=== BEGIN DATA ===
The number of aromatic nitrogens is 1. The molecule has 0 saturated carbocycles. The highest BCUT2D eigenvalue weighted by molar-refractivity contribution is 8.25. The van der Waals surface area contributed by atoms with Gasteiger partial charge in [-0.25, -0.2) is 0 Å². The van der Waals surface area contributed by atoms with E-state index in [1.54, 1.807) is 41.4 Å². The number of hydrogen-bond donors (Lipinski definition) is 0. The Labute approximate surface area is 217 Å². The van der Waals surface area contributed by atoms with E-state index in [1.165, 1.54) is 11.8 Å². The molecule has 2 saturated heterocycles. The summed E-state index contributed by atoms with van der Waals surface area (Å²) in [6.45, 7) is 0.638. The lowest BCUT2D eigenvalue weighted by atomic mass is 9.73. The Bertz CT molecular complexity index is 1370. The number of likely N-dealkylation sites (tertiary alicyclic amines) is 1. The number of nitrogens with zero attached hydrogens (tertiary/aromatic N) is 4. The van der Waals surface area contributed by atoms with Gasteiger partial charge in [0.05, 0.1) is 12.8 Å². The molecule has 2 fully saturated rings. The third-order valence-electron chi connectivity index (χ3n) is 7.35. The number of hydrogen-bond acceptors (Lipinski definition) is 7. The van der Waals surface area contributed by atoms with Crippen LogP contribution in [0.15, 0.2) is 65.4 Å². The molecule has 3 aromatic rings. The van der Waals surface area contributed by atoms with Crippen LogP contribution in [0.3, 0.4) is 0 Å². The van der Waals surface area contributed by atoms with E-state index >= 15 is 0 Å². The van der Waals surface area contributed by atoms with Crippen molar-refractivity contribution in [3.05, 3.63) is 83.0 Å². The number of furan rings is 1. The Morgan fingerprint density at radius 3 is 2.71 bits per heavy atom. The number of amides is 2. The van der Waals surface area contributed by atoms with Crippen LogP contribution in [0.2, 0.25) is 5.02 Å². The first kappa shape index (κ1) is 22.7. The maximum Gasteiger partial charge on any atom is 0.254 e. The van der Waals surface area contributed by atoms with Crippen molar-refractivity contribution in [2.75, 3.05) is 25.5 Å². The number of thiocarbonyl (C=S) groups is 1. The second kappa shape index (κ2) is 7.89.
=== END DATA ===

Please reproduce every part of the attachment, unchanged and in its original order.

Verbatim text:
The number of aromatic nitrogens is 1. The molecule has 0 saturated carbocycles. The highest BCUT2D eigenvalue weighted by molar-refractivity contribution is 8.25. The van der Waals surface area contributed by atoms with Gasteiger partial charge in [-0.25, -0.2) is 0 Å². The van der Waals surface area contributed by atoms with E-state index in [1.54, 1.807) is 41.4 Å². The number of hydrogen-bond donors (Lipinski definition) is 0. The Labute approximate surface area is 217 Å². The van der Waals surface area contributed by atoms with E-state index in [1.165, 1.54) is 11.8 Å². The molecule has 2 saturated heterocycles. The summed E-state index contributed by atoms with van der Waals surface area (Å²) in [6.45, 7) is 0.638. The lowest BCUT2D eigenvalue weighted by atomic mass is 9.73. The Bertz CT molecular complexity index is 1370. The number of likely N-dealkylation sites (tertiary alicyclic amines) is 1. The number of nitrogens with zero attached hydrogens (tertiary/aromatic N) is 4. The van der Waals surface area contributed by atoms with Gasteiger partial charge in [0.05, 0.1) is 12.8 Å². The molecule has 2 fully saturated rings. The third-order valence-electron chi connectivity index (χ3n) is 7.35. The number of hydrogen-bond acceptors (Lipinski definition) is 7. The van der Waals surface area contributed by atoms with Crippen LogP contribution in [0.15, 0.2) is 65.4 Å². The molecule has 3 aromatic rings. The van der Waals surface area contributed by atoms with Crippen LogP contribution in [0.3, 0.4) is 0 Å². The van der Waals surface area contributed by atoms with E-state index >= 15 is 0 Å². The van der Waals surface area contributed by atoms with Crippen molar-refractivity contribution in [3.05, 3.63) is 83.0 Å². The number of furan rings is 1. The Morgan fingerprint density at radius 3 is 2.71 bits per heavy atom. The number of amides is 2. The van der Waals surface area contributed by atoms with Crippen LogP contribution in [0.2, 0.25) is 5.02 Å². The first kappa shape index (κ1) is 22.7. The maximum Gasteiger partial charge on any atom is 0.254 e. The van der Waals surface area contributed by atoms with Crippen molar-refractivity contribution in [2.75, 3.05) is 25.5 Å². The number of thiocarbonyl (C=S) groups is 1. The second kappa shape index (κ2) is 7.89.